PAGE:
Caterina Cacciatori

My name is Caterina Cacciatori and I am newly joining the YWPIT group, nice to meet you!

As you might imagine, I have been quite passionate about water for a bit now!

I am a trained Environmental Engineer and researcher in water quality. In my studies, I was very lucky to move around, both spatially to different countries, as well as through various topics of water management and engineering. During my undergraduate studies at the Technical University in Berlin, I collaborated with the Berlin Water Company to investigate an enzymatic bioassay for fast microbiological quality testing of the city’s drinking water. At Tokyo University, where I conducted my research-based advanced studies, I had the chance to investigate the application of artificial intelligence and deep learning to model fouling and particle depositions on microfiltration membranes[1].  Struck and intimidated by the complexity of such a topic and the lack of connection I had with society, I decided to embark (once more) on a social studies degree in “Environment, Development and Peace” at the University for Peace in Costa Rica. There, I focused on the complex relationship between sustainable development, natural resources, and peace, and I realised the importance of interdisciplinarity and engagement of people to understand, elaborate and solve water quality-related issues. The intertwining of scientific training, passion for societal issues, and interest in art and culture eventually brought me to where I am now.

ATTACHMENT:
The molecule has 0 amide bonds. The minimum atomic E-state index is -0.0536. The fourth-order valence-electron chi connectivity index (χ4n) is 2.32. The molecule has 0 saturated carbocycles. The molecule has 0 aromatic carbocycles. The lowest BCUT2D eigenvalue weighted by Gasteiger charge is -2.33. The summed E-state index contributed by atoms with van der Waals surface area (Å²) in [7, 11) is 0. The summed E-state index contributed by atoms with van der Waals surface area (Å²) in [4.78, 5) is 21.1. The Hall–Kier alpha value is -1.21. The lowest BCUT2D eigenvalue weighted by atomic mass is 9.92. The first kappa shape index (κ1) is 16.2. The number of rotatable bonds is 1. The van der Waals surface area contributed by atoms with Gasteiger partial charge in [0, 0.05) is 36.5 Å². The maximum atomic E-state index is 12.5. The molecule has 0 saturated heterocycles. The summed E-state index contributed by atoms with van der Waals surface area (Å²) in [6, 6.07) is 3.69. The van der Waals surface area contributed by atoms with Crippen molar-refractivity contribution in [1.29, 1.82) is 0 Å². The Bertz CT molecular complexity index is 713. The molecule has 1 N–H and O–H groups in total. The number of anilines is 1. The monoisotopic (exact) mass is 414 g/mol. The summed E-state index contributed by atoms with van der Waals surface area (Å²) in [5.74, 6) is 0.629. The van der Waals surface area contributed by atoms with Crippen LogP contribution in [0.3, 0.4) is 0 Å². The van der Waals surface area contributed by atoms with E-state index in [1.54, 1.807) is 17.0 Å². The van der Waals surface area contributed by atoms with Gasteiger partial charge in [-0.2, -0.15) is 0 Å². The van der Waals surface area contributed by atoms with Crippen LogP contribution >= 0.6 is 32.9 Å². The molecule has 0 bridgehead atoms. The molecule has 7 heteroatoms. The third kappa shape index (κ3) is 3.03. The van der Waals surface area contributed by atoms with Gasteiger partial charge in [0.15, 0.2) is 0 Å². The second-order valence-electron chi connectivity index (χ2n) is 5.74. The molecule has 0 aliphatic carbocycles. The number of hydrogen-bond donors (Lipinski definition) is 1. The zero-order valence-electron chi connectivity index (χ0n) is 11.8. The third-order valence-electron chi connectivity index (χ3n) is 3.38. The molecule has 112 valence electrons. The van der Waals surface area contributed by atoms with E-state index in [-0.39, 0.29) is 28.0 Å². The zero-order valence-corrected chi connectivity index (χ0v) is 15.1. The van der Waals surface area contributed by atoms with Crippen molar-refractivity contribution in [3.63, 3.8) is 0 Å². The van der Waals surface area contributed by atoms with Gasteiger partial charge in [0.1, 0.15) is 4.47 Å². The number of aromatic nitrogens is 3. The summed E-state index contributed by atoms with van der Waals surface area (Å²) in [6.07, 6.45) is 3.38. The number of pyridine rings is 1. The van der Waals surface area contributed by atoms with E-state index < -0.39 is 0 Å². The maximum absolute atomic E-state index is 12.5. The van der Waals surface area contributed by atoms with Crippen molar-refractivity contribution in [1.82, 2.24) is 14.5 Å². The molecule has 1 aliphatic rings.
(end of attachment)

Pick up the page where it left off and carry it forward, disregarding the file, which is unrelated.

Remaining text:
Currently, I am employed as a scientific project officer in the Ocean and Water unit at the Joint Research Centre of the European Commission, located in Ispra, Italy. There I work for the citizens’ engagement project “The Gems of Water”[2], which aims to involve citizens to monitor water quality for the presence of organic contaminants, such as pesticides, pharmaceutical, and industrial compounds by supporting advanced technology for detection. The project supports the World Water Quality Alliance (WWQA)[3] Social Engagement platform and is part of a collaboration with the United Nations Environment Program (UNEP) Global Environment Monitoring System (GEMS/Water). Full of energy and motivation, I have recently decided to embark on a Ph.D. at RMIT AQUEST in Melbourne, Australia, where I research, assess, and compare the applicability of the Stir Bar Sorptive Extraction (SBSE) method for sampling and monitoring pesticides in waters for citizen engagement projects. I am interested in possible linkages between pesticides occurrence with context-related factors, such as local pesticide application practices, presence of regulations and guidelines, and land use. When some energy from working and studying is left, I make sure I spend it running in the woods and dancing. I have a real crush on trees!  I am quite a curious and creative person, I like to spend my time looking at and doing art, as well as writing short stories and poems. I am excited at the possibility of using storytelling to share scientific knowledge on water.

[1] https://doi.org/10.3390/w12082225

[2] https://publications.jrc.ec.europa.eu/repository/handle/JRC133408

[3] https://wwqa.info/

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